+1 203-737-4151

stefania.nicoli@yale.edu

Nicoli Lab
 Yale University

Goal

The primary goal of the Nicoli lab is to decode the in vivo requirements of miRNAs.  miRNAs are small non-coding RNAs that ensure precise protein output by targeting and degrading several messenger RNAs via an RNA recognition motif named the SEED sequence. Although miRNAs control more than 60% of gene expression, we still do not fully understand what the purpose of this regulatory mechanism is in vivo.  Major difficulties addressing this question include the recognition of phenotypes incurred by miRNA loss and the association of phenotypes to complex target gene networks.
    

We use vascular and neuronal development as a platform to dissect the function of the miRNA-regulome. We uniquely combine several experimental approaches to solve this biologic question including in vivo genomic manipulation of the zebrafish vertebrate system, single-cell resolution microscopy, live imaging of zebrafish development, and genome-wide computational analysis.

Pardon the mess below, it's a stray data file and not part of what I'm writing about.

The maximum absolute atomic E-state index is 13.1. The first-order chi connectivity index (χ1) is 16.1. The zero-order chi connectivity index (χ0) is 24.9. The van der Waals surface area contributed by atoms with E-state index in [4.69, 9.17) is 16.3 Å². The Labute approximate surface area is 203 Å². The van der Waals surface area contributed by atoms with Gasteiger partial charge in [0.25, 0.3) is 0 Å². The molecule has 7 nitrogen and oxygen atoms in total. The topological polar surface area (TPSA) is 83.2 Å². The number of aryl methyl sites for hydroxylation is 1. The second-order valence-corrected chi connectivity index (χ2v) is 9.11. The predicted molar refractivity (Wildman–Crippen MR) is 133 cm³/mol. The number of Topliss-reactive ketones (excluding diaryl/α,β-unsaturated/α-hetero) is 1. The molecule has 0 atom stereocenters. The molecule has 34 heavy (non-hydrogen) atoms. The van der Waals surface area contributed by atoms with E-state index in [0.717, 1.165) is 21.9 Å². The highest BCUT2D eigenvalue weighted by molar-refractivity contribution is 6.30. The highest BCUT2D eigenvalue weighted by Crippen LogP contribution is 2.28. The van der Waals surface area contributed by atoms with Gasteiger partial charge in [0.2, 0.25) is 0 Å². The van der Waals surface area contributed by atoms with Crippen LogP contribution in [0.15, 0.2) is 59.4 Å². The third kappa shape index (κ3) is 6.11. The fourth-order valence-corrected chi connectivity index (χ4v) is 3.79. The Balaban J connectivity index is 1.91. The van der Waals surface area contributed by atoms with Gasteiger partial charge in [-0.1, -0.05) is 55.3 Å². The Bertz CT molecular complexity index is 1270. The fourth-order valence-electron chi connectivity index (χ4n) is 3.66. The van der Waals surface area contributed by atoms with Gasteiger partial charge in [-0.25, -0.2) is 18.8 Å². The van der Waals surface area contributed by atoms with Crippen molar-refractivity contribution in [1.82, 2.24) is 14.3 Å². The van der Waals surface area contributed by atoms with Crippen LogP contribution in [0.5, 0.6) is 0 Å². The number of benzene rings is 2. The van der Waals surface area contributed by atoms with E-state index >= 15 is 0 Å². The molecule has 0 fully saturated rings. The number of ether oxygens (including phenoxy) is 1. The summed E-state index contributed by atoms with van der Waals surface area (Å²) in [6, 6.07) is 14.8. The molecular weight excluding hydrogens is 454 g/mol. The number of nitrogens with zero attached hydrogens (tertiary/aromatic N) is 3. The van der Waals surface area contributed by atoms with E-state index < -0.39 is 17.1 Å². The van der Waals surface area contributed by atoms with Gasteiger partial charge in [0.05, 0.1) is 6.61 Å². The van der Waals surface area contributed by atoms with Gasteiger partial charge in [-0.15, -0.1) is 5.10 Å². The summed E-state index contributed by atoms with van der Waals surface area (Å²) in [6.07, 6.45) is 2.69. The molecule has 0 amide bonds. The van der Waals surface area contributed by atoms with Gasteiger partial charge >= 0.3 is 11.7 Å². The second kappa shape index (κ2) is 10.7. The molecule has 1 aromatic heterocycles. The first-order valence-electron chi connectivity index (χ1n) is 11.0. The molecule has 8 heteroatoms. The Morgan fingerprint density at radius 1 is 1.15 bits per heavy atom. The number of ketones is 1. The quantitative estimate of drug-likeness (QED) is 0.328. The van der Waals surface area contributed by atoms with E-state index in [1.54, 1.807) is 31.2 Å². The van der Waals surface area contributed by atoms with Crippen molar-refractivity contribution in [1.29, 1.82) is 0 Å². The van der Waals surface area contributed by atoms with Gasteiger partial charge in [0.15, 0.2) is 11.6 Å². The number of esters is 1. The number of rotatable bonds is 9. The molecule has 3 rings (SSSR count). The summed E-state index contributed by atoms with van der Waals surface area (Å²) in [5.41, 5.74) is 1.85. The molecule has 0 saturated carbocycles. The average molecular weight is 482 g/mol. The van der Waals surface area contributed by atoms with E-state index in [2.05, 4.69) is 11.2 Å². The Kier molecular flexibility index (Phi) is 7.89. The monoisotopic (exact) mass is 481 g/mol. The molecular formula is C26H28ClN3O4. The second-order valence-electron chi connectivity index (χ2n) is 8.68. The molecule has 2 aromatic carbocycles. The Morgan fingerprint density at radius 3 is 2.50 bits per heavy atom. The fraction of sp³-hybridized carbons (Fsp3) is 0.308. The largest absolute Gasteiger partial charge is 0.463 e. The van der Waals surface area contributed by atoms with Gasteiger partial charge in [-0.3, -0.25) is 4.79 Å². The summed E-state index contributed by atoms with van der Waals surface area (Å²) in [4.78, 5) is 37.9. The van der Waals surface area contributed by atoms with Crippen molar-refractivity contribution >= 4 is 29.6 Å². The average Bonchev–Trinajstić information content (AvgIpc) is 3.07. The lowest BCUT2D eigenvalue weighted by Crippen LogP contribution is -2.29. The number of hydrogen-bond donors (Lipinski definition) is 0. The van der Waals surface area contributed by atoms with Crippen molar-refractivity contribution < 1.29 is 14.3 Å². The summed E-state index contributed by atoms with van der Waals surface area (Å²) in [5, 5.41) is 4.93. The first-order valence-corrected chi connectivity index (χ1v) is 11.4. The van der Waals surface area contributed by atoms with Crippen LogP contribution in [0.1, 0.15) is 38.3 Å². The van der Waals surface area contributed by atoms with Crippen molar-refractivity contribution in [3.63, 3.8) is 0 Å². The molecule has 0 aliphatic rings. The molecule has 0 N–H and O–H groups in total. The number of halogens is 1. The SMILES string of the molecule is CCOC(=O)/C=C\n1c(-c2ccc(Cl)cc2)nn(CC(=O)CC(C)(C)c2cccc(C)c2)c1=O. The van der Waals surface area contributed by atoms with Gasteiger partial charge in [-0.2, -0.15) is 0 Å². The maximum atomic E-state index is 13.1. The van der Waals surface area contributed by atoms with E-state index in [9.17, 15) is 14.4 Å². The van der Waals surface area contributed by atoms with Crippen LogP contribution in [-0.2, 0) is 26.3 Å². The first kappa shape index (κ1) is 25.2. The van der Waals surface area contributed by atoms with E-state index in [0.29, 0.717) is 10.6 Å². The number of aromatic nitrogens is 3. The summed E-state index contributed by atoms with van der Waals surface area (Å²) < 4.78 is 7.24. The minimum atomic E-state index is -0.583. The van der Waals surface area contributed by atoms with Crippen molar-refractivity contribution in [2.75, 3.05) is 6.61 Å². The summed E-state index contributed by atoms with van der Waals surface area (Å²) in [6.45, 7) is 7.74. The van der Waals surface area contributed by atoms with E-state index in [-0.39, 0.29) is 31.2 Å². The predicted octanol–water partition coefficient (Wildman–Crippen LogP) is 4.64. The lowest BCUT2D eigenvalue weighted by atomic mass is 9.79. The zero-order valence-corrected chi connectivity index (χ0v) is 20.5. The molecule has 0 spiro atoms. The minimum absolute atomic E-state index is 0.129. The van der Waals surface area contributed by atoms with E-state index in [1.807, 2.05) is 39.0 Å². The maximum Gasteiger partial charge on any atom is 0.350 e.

Why is this important?    

While changes in miRNA expression are a typical signature of cardiovascular and neurological disorders including atherosclerosis, diabetes and Alzheimer's disease, very little is known about the function of miRNAs in physiological processes. Placing miRNA function in tissue development and homeostasis will allow us to better understand the contribution of miRNAs to disease susceptibility and further predict the potential success of miRNA therapeutics. 
  

Projects



miRNAs and cardiovascular development

In our lab, we identified many miRNAs that are expressed in endothelial cells during vascular development, and generated over forty miRNA knockouts via CRISPR/Cas9 mutagenesis that are ready for phenotypic characterization. We are dissecting miRNA 
function in:

  • Hemogenic endothelium
  • Vascular angiogenesis
  • Vascular remodeling
  • Blood Brain Barrier
​​

miRNAs and vascular cell homeostasis

 We identified the miRNA-mRNA interactome in human artery and vein endothelial cells by performing HITS-CLIP (high-throughput sequencing of RNAs isolated by crosslinking immunoprecipitation) for Argonaute2, the major RNA-binding protein that facilitates miRNA-mRNA interaction. We are interested in studying how and why endothelial miRNAs regulate specific vascular signaling pathways controlling:

  • Mechanotransduction
  • Cell Migration
  • Growth factors
  • Artery-Vein Identity

 
RNA and  neural development

We are generally interested in developmental biology questions that involve the participation of RNA molecules and/or RNA binding proteins in:

  • Neurogenesis
  • Neuronal crest specification and migration